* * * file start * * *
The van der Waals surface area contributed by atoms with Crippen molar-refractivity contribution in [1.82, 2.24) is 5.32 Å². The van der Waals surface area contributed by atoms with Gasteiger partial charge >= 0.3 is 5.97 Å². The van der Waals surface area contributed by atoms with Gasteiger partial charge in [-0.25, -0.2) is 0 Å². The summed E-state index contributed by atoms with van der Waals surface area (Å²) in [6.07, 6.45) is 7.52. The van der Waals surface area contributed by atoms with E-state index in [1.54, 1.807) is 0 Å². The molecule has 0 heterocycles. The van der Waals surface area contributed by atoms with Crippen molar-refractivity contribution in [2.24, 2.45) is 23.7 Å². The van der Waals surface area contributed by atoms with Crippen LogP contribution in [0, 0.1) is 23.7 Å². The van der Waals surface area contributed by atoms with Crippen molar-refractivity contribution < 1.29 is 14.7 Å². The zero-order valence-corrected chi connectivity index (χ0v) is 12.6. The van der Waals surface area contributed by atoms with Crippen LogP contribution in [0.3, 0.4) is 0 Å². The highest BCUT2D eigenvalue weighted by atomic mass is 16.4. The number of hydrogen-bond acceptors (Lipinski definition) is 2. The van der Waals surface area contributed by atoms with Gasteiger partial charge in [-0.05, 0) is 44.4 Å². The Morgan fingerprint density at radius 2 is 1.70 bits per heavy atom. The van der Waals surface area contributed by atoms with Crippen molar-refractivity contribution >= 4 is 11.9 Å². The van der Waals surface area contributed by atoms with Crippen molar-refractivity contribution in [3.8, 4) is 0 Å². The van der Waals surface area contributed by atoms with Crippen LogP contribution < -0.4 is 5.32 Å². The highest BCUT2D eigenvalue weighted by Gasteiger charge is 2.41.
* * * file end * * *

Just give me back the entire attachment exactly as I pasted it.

The van der Waals surface area contributed by atoms with Crippen molar-refractivity contribution in [1.82, 2.24) is 5.32 Å². The van der Waals surface area contributed by atoms with Gasteiger partial charge >= 0.3 is 5.97 Å². The van der Waals surface area contributed by atoms with Gasteiger partial charge in [-0.25, -0.2) is 0 Å². The summed E-state index contributed by atoms with van der Waals surface area (Å²) in [6.07, 6.45) is 7.52. The van der Waals surface area contributed by atoms with E-state index in [1.54, 1.807) is 0 Å². The molecule has 0 heterocycles. The van der Waals surface area contributed by atoms with Crippen molar-refractivity contribution in [2.24, 2.45) is 23.7 Å². The van der Waals surface area contributed by atoms with Crippen LogP contribution in [0, 0.1) is 23.7 Å². The van der Waals surface area contributed by atoms with Crippen molar-refractivity contribution < 1.29 is 14.7 Å². The zero-order valence-corrected chi connectivity index (χ0v) is 12.6. The van der Waals surface area contributed by atoms with Crippen LogP contribution in [0.3, 0.4) is 0 Å². The highest BCUT2D eigenvalue weighted by atomic mass is 16.4. The number of hydrogen-bond acceptors (Lipinski definition) is 2. The van der Waals surface area contributed by atoms with Gasteiger partial charge in [-0.05, 0) is 44.4 Å². The Morgan fingerprint density at radius 2 is 1.70 bits per heavy atom. The van der Waals surface area contributed by atoms with Crippen molar-refractivity contribution >= 4 is 11.9 Å². The van der Waals surface area contributed by atoms with Crippen molar-refractivity contribution in [3.8, 4) is 0 Å². The van der Waals surface area contributed by atoms with Crippen LogP contribution < -0.4 is 5.32 Å². The highest BCUT2D eigenvalue weighted by Gasteiger charge is 2.41.